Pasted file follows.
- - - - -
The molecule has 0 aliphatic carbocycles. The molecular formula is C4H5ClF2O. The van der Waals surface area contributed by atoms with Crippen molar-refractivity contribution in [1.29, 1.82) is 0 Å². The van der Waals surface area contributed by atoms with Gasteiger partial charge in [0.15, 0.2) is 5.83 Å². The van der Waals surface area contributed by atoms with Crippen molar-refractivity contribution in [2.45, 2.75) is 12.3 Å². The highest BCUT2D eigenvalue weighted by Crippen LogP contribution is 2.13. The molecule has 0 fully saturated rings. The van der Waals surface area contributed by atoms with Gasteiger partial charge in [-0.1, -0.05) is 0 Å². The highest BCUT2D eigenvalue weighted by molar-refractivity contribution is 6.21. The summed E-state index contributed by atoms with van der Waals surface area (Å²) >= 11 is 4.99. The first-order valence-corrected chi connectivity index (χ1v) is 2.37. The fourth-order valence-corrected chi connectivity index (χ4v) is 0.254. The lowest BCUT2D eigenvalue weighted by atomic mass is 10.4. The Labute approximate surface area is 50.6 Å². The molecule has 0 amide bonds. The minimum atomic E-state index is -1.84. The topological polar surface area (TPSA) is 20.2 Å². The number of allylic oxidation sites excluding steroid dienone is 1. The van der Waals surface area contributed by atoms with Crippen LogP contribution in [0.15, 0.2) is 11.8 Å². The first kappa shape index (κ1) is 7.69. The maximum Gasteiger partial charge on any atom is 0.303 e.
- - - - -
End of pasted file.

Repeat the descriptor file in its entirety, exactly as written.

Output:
The molecule has 0 aliphatic carbocycles. The molecular formula is C4H5ClF2O. The van der Waals surface area contributed by atoms with Crippen molar-refractivity contribution in [1.29, 1.82) is 0 Å². The van der Waals surface area contributed by atoms with Gasteiger partial charge in [0.15, 0.2) is 5.83 Å². The van der Waals surface area contributed by atoms with Crippen molar-refractivity contribution in [2.45, 2.75) is 12.3 Å². The highest BCUT2D eigenvalue weighted by Crippen LogP contribution is 2.13. The molecule has 0 fully saturated rings. The van der Waals surface area contributed by atoms with Gasteiger partial charge in [-0.1, -0.05) is 0 Å². The highest BCUT2D eigenvalue weighted by molar-refractivity contribution is 6.21. The summed E-state index contributed by atoms with van der Waals surface area (Å²) >= 11 is 4.99. The first-order valence-corrected chi connectivity index (χ1v) is 2.37. The fourth-order valence-corrected chi connectivity index (χ4v) is 0.254. The lowest BCUT2D eigenvalue weighted by atomic mass is 10.4. The Labute approximate surface area is 50.6 Å². The molecule has 0 amide bonds. The minimum atomic E-state index is -1.84. The topological polar surface area (TPSA) is 20.2 Å². The number of allylic oxidation sites excluding steroid dienone is 1. The van der Waals surface area contributed by atoms with Crippen LogP contribution in [0.15, 0.2) is 11.8 Å². The first kappa shape index (κ1) is 7.69. The maximum Gasteiger partial charge on any atom is 0.303 e.